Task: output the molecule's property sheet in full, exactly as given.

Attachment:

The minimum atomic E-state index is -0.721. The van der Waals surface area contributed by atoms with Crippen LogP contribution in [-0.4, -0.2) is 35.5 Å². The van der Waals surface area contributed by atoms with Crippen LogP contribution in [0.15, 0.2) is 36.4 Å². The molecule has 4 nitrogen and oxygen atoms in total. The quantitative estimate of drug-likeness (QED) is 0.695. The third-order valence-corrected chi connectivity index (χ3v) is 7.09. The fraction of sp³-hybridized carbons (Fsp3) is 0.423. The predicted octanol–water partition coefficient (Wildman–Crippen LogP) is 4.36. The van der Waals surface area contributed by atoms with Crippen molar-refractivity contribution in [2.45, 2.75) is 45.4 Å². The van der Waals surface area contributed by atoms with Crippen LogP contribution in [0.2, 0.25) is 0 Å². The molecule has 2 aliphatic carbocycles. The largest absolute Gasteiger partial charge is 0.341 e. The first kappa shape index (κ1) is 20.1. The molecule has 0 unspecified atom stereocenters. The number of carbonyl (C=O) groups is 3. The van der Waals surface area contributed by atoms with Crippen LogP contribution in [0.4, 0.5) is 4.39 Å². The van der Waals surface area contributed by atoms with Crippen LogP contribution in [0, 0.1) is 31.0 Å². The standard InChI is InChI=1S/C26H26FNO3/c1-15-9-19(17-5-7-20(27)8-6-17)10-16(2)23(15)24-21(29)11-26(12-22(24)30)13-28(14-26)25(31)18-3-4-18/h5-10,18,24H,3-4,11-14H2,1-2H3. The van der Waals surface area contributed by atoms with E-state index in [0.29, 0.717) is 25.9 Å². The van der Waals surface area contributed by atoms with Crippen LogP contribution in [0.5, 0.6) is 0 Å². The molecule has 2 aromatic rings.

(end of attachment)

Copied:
The minimum atomic E-state index is -0.721. The van der Waals surface area contributed by atoms with Crippen LogP contribution in [-0.4, -0.2) is 35.5 Å². The van der Waals surface area contributed by atoms with Crippen LogP contribution in [0.15, 0.2) is 36.4 Å². The molecule has 4 nitrogen and oxygen atoms in total. The quantitative estimate of drug-likeness (QED) is 0.695. The third-order valence-corrected chi connectivity index (χ3v) is 7.09. The fraction of sp³-hybridized carbons (Fsp3) is 0.423. The predicted octanol–water partition coefficient (Wildman–Crippen LogP) is 4.36. The van der Waals surface area contributed by atoms with Crippen molar-refractivity contribution in [2.45, 2.75) is 45.4 Å². The van der Waals surface area contributed by atoms with Crippen LogP contribution in [0.2, 0.25) is 0 Å². The molecule has 2 aliphatic carbocycles. The largest absolute Gasteiger partial charge is 0.341 e. The first kappa shape index (κ1) is 20.1. The molecule has 0 unspecified atom stereocenters. The number of carbonyl (C=O) groups is 3. The van der Waals surface area contributed by atoms with Crippen LogP contribution in [0.4, 0.5) is 4.39 Å². The van der Waals surface area contributed by atoms with Crippen LogP contribution in [0, 0.1) is 31.0 Å². The standard InChI is InChI=1S/C26H26FNO3/c1-15-9-19(17-5-7-20(27)8-6-17)10-16(2)23(15)24-21(29)11-26(12-22(24)30)13-28(14-26)25(31)18-3-4-18/h5-10,18,24H,3-4,11-14H2,1-2H3. The van der Waals surface area contributed by atoms with E-state index in [0.29, 0.717) is 25.9 Å². The van der Waals surface area contributed by atoms with Crippen LogP contribution in [0.5, 0.6) is 0 Å². The molecule has 2 aromatic rings.